Martin, an ordained minister and self-employed carpenter, said during his time as director, the district has: promoted policies to increase student achievement; controlled the budget; steered legislative decision-making through PSBA, and launched the Ephrata Virtual Academy.
"I feel funding continues to be an ongoing situation because of federal and state mandates and cyber charter schools," Martin said. "Taxpayer dollars are being used to pay for charter schools, thus taking valuable dollars away from the public schools."
Stayer said his inspiration to run for a fourth term is unchanged from his first run for the board in November 2001.
"To become involved and make a positive difference for our community and our students," he said.
Stayer has worked since 1980 with Conestoga Wood Specialties Corp. and currently serves as corporate safety and risk manager. His son graduated from Ephrata High School in 2010.
He said the Ephrata board has become "more effective and efficient" during the last several years while he has served as president.
"I see the Ephrata Area School District as the leader in school board effectiveness, community diplomacy and, in outstanding student achievement."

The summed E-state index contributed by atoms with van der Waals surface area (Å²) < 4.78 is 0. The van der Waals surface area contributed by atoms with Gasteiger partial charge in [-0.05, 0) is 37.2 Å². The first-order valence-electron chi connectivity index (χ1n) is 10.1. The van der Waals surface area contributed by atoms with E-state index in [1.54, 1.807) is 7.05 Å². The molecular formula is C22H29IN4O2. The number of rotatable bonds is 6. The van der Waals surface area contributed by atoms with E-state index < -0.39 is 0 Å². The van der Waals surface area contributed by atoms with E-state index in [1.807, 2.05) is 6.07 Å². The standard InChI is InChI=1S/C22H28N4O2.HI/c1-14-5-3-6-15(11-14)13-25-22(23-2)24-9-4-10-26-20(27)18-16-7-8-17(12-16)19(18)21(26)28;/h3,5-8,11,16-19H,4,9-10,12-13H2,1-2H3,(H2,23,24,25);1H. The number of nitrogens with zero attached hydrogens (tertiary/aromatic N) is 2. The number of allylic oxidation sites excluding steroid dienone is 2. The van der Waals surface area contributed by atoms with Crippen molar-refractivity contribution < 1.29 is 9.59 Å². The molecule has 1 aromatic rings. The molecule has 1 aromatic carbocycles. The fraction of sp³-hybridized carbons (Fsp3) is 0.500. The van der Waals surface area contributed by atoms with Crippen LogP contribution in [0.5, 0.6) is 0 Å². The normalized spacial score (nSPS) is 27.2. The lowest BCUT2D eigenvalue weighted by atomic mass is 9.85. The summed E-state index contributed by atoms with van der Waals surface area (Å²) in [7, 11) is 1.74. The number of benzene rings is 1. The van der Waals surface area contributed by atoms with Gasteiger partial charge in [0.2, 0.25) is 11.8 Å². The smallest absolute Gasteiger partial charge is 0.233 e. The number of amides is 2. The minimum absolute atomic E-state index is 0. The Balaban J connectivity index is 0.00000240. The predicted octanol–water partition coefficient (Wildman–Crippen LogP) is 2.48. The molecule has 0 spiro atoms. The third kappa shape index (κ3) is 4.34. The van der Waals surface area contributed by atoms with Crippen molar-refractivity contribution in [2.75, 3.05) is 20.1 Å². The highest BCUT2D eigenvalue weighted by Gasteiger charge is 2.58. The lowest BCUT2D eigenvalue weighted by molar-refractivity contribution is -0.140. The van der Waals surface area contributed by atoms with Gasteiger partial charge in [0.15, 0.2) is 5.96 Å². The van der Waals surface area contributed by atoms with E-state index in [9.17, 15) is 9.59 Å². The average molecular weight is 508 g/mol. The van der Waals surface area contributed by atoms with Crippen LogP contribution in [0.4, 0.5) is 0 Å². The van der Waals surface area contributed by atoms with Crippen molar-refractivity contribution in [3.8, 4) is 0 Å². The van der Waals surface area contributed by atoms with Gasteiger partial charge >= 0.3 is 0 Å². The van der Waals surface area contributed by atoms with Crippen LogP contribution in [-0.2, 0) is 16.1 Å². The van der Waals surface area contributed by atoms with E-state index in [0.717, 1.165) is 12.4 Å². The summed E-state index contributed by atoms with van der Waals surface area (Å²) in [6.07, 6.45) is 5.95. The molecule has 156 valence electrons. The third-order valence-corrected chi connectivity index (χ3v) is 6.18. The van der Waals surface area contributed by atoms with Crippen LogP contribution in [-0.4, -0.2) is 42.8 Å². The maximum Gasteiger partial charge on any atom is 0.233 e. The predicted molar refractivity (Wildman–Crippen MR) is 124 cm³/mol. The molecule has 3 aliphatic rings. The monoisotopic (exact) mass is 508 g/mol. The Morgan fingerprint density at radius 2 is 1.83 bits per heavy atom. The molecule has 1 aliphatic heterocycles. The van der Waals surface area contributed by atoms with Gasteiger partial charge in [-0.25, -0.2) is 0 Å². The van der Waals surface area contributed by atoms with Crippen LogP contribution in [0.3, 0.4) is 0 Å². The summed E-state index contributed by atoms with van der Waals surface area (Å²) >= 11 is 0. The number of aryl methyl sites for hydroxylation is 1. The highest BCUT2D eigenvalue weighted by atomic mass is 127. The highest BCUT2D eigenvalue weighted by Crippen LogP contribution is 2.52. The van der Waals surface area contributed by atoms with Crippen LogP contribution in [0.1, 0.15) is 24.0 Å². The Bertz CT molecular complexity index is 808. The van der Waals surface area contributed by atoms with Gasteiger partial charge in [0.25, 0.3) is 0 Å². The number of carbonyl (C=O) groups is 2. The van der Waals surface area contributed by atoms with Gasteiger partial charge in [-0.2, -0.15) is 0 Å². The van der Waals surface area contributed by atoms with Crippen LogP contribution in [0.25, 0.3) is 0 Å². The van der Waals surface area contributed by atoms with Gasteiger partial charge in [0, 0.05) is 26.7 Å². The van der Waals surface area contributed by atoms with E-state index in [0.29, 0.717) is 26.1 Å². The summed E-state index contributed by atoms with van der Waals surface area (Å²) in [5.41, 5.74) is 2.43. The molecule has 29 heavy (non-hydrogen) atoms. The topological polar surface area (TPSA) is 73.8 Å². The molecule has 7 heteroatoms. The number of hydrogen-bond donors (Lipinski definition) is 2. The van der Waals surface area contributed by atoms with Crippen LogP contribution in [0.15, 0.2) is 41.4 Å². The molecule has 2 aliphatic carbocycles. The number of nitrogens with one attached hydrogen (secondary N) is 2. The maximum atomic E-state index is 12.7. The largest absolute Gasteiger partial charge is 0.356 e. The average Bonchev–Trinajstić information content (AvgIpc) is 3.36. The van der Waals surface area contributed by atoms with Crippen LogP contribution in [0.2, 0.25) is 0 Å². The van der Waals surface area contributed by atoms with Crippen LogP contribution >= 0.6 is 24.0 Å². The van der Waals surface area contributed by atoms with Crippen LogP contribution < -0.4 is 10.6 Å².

Stayer said it is important now to focus on enabling future administrators and board members to operate the schools "in such a way that together, student achievement and performance continues to grow, while doing it in a cost-effective and efficient manner."
Stayer said his goals include "improving the Ephrata, Akron, Clay and Ephrata Township communities to be the community of choice to live in and attend school.
"And to make the Ephrata Area School District a premiere educator as considered by its peers," Stayer said.
Robert Miller hinted that his fifth race for school board director may be his last. A win would allow Miller to hand a diploma to his third child, who will graduate in 2014 from Ephrata High School.
He said it is important that everyone give back to the community in whatever way they can.
"So for me, my service to the community was to serve the school board, I have no political aspirations after this," he said.
Miller said a school board’s mission in an era of a global environment is to prepare students to compete with other nations.
"Of course the quality of education also plays a role in the health of the community as well," Miller said.
Miller has built Tree of Life Health — a natural health company doing pioneering work on genetic issues particularly with Amish and Mennonite communities – in facilities in Ephrata and Gap. He worked previously for 30 years with Blue Ridge Communications.
He said the biggest challenge facing local government and school boards is paying for retirees.
"One of the biggest challenges is paying for the retirement fund, so more and more dollars are going to support retirees with less available for education," he said. "So we’re really going to have to be innovative to continue to offer a quality education with fewer dollars available."
Jennifer Miller did not respond to requests for information from the Ephrata Review for this article.
More SCHOOL ELECTION, page A15